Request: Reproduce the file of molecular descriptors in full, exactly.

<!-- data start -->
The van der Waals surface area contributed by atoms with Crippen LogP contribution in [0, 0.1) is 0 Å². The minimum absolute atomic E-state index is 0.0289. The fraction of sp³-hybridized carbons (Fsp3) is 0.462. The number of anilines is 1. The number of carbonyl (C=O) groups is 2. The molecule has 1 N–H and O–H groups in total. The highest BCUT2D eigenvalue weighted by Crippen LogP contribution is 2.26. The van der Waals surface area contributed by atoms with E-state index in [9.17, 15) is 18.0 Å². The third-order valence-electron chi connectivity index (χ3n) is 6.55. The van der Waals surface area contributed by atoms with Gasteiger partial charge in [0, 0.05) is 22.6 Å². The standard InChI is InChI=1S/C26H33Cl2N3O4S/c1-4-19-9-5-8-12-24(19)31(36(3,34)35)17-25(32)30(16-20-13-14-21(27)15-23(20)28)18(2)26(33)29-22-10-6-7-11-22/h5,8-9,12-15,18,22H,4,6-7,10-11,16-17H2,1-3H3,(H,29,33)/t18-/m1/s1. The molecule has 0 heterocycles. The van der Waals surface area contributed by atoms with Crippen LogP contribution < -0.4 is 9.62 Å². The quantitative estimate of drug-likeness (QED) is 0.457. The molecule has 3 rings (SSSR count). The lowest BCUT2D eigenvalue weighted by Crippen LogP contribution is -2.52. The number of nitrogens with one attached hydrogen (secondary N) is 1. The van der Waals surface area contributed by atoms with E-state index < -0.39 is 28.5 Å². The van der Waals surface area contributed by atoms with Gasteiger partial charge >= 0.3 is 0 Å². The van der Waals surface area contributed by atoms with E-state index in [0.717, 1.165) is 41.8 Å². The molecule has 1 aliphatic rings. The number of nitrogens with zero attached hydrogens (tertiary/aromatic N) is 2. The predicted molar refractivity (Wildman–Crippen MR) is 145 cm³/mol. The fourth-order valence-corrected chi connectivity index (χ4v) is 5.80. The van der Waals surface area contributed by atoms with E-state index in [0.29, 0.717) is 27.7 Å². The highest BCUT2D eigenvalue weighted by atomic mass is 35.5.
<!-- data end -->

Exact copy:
The van der Waals surface area contributed by atoms with Crippen LogP contribution in [0, 0.1) is 0 Å². The minimum absolute atomic E-state index is 0.0289. The fraction of sp³-hybridized carbons (Fsp3) is 0.462. The number of anilines is 1. The number of carbonyl (C=O) groups is 2. The molecule has 1 N–H and O–H groups in total. The highest BCUT2D eigenvalue weighted by Crippen LogP contribution is 2.26. The van der Waals surface area contributed by atoms with E-state index in [9.17, 15) is 18.0 Å². The third-order valence-electron chi connectivity index (χ3n) is 6.55. The van der Waals surface area contributed by atoms with Gasteiger partial charge in [0, 0.05) is 22.6 Å². The standard InChI is InChI=1S/C26H33Cl2N3O4S/c1-4-19-9-5-8-12-24(19)31(36(3,34)35)17-25(32)30(16-20-13-14-21(27)15-23(20)28)18(2)26(33)29-22-10-6-7-11-22/h5,8-9,12-15,18,22H,4,6-7,10-11,16-17H2,1-3H3,(H,29,33)/t18-/m1/s1. The molecule has 0 heterocycles. The van der Waals surface area contributed by atoms with Crippen LogP contribution < -0.4 is 9.62 Å². The quantitative estimate of drug-likeness (QED) is 0.457. The molecule has 3 rings (SSSR count). The lowest BCUT2D eigenvalue weighted by Crippen LogP contribution is -2.52. The number of nitrogens with one attached hydrogen (secondary N) is 1. The van der Waals surface area contributed by atoms with E-state index < -0.39 is 28.5 Å². The van der Waals surface area contributed by atoms with Gasteiger partial charge >= 0.3 is 0 Å². The van der Waals surface area contributed by atoms with E-state index in [0.717, 1.165) is 41.8 Å². The molecule has 1 aliphatic rings. The number of nitrogens with zero attached hydrogens (tertiary/aromatic N) is 2. The predicted molar refractivity (Wildman–Crippen MR) is 145 cm³/mol. The fourth-order valence-corrected chi connectivity index (χ4v) is 5.80. The van der Waals surface area contributed by atoms with E-state index in [0.29, 0.717) is 27.7 Å². The highest BCUT2D eigenvalue weighted by atomic mass is 35.5.